Act Locally Think Globally
- 1 Post
The Health of the Globe.
When we started learning about the United Nations we were introduced to the global goals and were tasked with a project to think globally and act locally. The global goal we chose to focus on was Goal 3, world health.
I (Tate) have wanted to go into the medical field since I was young. Every day people die from things that are preventable, if given the time, the will and resources. Diseases, like heart disease and stroke, both among the major causes of death around the globe, more negatively affect poor countries where there is limited access to health facilities.
I (Jared) have family members that have passed away from cancer and respiratory disease. I lost one grandfather to lung cancer when I was around 13-years-old. I lost my other grandfather to lung cancer and respiratory disease. I’m 17-years-old now, and I wish there could have been medicine to help them. Even though my grandparents lived for a good amount of my life, I would have enjoyed being able to spend more time with them. I barely remember the time I spent with them because I was so young. I am not able to make as many memories with them as I would have ever wanted to. That is why my group and I support this goal to better the health of the world, so that we can avoid losing the people we really care about too soon and that they are able to live a long healthy life.
Of course global issues do not solve themselves, people need to do something. Although diseases occur worldwide, you can start by doing something local, for your community. Many people believe that acting locally can be daunting or even impossible. For example, many people believe you have to donate money that you may not have, or start an event. In reality it can be as simple as sitting in a chair for twenty minutes listing to music and squeezing a ball. I know it seems scary to donate blood, but it saves countless lives every year. I hate needles, but I saw this as a chance to help out people in need. It's not even that bad, the different possible side effects affect you minimally, if at all, and they never affected me. It’s as simple as answering a questionnaire, a small prick to check for any possible issues, sitting in a chair for blood pressure, then donating blood. While, yes, the needle doesn't feel all that nice when it goes in, afterwords it's just fine. After it starts you can just sit there listening to music, if you have headphones, and start squeezing the fun little stress balls. To top it off, after it's done you get food. At the end of the day it can save people's lives.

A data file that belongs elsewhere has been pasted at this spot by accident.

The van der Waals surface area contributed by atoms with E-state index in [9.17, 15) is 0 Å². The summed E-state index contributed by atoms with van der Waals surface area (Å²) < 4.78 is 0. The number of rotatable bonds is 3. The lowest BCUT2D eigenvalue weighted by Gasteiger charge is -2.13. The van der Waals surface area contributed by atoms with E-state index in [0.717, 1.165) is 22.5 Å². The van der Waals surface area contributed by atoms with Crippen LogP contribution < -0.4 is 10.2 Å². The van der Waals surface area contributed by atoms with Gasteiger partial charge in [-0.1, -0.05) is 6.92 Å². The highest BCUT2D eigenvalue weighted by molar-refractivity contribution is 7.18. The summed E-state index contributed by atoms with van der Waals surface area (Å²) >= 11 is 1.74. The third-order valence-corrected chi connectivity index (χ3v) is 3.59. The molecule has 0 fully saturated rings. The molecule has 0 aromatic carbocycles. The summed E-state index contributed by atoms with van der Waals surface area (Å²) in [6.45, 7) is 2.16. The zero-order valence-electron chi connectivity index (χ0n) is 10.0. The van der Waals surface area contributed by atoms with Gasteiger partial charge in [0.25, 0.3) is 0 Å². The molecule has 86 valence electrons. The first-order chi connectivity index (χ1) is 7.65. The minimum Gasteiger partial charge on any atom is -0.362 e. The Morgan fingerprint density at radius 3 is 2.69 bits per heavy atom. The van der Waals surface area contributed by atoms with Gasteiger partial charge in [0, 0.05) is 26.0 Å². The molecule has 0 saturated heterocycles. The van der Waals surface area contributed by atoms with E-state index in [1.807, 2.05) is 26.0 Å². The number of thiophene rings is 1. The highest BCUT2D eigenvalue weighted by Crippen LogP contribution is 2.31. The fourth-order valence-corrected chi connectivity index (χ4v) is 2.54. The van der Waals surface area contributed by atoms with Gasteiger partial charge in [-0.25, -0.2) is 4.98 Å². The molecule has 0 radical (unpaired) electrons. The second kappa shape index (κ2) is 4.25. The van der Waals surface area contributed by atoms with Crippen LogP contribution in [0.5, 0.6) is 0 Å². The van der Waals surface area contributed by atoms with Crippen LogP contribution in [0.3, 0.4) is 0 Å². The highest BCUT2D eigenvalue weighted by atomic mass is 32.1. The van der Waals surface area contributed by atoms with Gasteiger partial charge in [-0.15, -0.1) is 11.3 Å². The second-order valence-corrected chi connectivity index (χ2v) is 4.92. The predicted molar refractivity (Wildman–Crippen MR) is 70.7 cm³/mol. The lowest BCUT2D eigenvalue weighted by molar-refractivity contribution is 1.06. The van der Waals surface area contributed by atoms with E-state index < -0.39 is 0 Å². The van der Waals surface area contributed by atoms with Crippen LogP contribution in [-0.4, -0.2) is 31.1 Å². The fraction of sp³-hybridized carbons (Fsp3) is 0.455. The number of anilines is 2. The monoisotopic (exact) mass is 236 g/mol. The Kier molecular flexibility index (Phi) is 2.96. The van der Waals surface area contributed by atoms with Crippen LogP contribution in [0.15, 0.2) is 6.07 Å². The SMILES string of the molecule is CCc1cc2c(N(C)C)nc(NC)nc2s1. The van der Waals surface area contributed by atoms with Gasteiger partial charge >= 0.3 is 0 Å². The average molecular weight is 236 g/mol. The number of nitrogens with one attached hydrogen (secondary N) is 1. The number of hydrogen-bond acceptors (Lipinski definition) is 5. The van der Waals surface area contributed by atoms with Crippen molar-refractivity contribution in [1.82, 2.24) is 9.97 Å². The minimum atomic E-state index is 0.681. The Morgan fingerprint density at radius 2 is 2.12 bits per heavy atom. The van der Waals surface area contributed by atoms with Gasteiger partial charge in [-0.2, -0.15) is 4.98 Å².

Acting locally doesn’t take much, all it takes is your time and the will to help. With these two things you can donate blood, like my partners did, or you can talk to your peers, take a walk, and even volunteer at a local health facility, like I (Kaylee) did. I volunteered at a retirement home. I talked with the residents, played bingo and dominoes, colored, and exercised with them. It was a wonderful experience that benefited both parties involved. I gained some of the knowledge that my elders passed down to me, and their mental health benefited from seeing that the newest generation cares about them. I spent about three hours at the retirement home, but I could’ve spent just half an hour and still made a difference in those people's lives.
We might not have done much, but we made a difference in our community. If you're willing you can make a difference too by taking just a little bit of time out of your day to find a way to help others. If everyone acts locally then it will impact globally.